Some people are very happy to tell their own stories – but the majority of people feel somewhat awkward about putting their experiences out there and promoting themselves. Luckily, our sector is full of people who’ve been working hard on fascinating issues. It’s rare to come back from a climate event without a story – like how to recycle a wind turbine, or just how much the battery sector has grown in the UK. Or how intersectionality can strengthen the climate movement as a whole. We often work in niches where we assume that ‘everyone’ knows this stuff, or that people who don’t know about it already don’t need to. Give yourself permission to tell your own story and you’ll be surprised how many potential partners, customers and allies are out there who want to hear it. As this 2024 prediction from Nieman Lab outlines, industry and technology conferences are great places for journalists to pick up stories that deserve a wider audience, when they’re focused on the right issues. Climate businesses are often at the heart of amazing stories without even realising it.
Building a Community
While it’s good to look outside your niche, it’s still essential to build community within it. After all, it’s your niche for a reason – likely because it’s where your customers are! The best corners of the internet (and real life) are often the ones filled with like-minded enthusiasts. If you want cheering up about the state of the green economy, just have a look at the Heat Geek youtube channel where heat pump experts are sharing in-depth insight on how to get the most of the technology. While many mainstream media titles in the UK are resolutely anti-heat pump, Heat Geek does the whole sector a service by providing this forum – it’s hard to look at this and not see a serious, growing industry.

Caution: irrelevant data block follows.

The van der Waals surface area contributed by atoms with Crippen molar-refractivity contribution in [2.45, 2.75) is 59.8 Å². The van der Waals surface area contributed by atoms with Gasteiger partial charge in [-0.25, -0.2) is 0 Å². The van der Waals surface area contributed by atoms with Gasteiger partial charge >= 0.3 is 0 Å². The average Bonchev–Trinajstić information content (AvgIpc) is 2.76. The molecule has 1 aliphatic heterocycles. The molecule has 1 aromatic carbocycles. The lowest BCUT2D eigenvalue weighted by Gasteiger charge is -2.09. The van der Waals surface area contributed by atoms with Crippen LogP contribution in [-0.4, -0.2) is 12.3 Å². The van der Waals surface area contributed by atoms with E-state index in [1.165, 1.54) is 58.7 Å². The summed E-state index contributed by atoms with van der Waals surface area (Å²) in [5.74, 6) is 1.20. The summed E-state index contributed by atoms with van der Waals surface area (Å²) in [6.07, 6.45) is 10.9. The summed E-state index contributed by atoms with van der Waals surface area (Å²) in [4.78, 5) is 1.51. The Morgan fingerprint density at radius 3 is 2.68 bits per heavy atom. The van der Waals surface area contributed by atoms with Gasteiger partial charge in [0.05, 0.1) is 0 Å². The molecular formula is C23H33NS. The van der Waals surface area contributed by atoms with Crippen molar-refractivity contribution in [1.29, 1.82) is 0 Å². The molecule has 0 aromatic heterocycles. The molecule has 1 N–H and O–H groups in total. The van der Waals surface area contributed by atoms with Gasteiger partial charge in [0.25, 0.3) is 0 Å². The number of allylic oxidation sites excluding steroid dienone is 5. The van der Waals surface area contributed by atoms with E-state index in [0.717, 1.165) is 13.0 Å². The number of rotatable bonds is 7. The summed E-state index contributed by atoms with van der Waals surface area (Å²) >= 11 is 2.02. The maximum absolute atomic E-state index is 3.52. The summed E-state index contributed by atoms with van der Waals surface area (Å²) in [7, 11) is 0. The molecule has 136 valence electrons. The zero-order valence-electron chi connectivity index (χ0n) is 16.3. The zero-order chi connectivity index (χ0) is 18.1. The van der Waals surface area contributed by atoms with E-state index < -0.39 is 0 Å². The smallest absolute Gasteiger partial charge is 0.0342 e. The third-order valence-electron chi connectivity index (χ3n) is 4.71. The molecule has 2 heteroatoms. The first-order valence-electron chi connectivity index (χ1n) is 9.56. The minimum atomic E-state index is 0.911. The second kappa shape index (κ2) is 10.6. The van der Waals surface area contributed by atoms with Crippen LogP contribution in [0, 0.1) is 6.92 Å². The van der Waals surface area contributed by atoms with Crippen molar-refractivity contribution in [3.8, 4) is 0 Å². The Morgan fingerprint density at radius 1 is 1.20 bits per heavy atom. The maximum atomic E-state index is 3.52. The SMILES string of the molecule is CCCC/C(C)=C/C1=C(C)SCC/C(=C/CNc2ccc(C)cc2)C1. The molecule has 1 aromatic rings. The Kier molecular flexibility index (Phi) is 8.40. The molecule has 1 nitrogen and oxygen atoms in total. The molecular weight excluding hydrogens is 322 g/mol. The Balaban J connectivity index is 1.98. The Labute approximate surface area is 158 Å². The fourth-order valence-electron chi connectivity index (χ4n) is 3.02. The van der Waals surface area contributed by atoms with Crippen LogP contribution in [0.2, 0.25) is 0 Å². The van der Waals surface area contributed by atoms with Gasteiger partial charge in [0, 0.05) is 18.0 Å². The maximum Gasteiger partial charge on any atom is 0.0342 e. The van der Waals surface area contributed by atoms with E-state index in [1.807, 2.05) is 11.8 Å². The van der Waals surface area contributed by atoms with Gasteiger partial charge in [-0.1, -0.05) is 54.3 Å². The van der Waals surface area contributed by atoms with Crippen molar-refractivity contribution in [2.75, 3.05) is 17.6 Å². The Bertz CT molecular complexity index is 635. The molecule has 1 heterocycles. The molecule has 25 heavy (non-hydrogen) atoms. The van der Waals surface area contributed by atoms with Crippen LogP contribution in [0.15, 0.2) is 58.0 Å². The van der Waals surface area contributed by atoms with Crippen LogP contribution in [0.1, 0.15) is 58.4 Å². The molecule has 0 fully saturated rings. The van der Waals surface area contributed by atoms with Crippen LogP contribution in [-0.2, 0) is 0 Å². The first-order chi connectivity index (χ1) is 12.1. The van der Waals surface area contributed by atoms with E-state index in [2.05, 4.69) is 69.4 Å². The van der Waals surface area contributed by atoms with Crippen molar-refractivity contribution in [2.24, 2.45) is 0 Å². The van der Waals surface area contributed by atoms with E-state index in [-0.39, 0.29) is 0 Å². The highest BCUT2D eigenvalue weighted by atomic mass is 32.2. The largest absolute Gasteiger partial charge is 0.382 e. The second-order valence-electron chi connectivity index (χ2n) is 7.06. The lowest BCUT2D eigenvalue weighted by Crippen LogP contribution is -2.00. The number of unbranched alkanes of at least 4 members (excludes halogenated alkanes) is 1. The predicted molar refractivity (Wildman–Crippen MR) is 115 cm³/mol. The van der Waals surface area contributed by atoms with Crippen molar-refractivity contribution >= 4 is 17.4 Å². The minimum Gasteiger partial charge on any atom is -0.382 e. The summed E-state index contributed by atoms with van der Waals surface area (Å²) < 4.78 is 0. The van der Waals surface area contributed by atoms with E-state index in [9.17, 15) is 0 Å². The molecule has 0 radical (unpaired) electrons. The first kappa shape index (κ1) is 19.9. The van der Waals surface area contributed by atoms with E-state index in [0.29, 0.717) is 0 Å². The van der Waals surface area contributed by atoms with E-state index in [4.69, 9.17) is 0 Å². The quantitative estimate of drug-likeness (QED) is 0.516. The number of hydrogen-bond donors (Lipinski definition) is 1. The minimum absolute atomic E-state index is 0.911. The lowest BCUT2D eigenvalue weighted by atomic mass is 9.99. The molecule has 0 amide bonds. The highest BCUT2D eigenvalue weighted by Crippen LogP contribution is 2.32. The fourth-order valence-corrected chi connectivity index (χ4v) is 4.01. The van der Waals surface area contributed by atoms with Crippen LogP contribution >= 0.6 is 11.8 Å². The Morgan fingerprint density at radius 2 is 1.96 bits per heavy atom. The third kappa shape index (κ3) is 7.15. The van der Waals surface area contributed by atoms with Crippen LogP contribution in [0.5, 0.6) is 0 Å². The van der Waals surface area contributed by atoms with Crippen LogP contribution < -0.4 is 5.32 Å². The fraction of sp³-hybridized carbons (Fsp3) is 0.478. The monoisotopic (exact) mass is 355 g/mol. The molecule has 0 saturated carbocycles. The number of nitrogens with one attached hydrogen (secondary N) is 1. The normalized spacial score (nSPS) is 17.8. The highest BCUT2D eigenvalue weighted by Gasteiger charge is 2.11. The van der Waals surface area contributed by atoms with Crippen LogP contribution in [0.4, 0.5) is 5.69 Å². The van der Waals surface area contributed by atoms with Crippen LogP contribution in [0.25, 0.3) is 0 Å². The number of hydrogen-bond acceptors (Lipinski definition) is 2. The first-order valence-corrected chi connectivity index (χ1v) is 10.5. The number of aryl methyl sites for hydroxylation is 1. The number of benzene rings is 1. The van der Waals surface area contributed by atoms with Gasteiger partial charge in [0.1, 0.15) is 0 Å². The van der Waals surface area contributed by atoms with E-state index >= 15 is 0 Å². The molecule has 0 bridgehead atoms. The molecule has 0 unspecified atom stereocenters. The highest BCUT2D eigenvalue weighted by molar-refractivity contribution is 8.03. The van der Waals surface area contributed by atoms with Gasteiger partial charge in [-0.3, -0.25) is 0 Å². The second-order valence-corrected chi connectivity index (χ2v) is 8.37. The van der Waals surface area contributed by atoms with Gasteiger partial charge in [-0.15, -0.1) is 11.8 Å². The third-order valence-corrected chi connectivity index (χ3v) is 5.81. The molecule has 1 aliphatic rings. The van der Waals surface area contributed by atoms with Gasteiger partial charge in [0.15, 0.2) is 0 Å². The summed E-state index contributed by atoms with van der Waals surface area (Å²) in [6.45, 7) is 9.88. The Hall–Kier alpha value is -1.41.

Staking your Place as Part of the Solution
Finally – think about how your business fits into the future and make that clear. There’s growing recognition that investment, particularly in infrastructure will be a major topic in the upcoming election. Beginning the year with input from over 100 economists, the FT outlined how ‘increasing public and private investment remained the priority’ for economists looking for ways to unlock growth in the UK.
It should be taken as a given that this investment will be green; Greg Jackson of Octopus Energy argues in the Times that “Fossil fuel companies are facing stark choices: whether to move towards run-off, like tobacco firms; to become niche providers of back-up to a renewable electricity system; or to try to find a role for themselves in the world of clean energy where many already struggle to compete.”
But that’s far from the case in such a fragmented media ecosystem. These comments seem to exist in a completely different universe to the front page of the Daily Telegraph on which David Frost points to the government’s embrace of net-zero as a serious misstep – or predictions of a ‘mini revival’ in offshore UK oil and gas.
This isn’t to say that the solution is some sort of middle of the road response that aims to ‘both sides’ the issue, or that every brand needs to start engaging on the activist frontlines. But going into a turbulent, unpredictable year, brands who take the time to curate the information that surrounds them will be set up to make the best of it.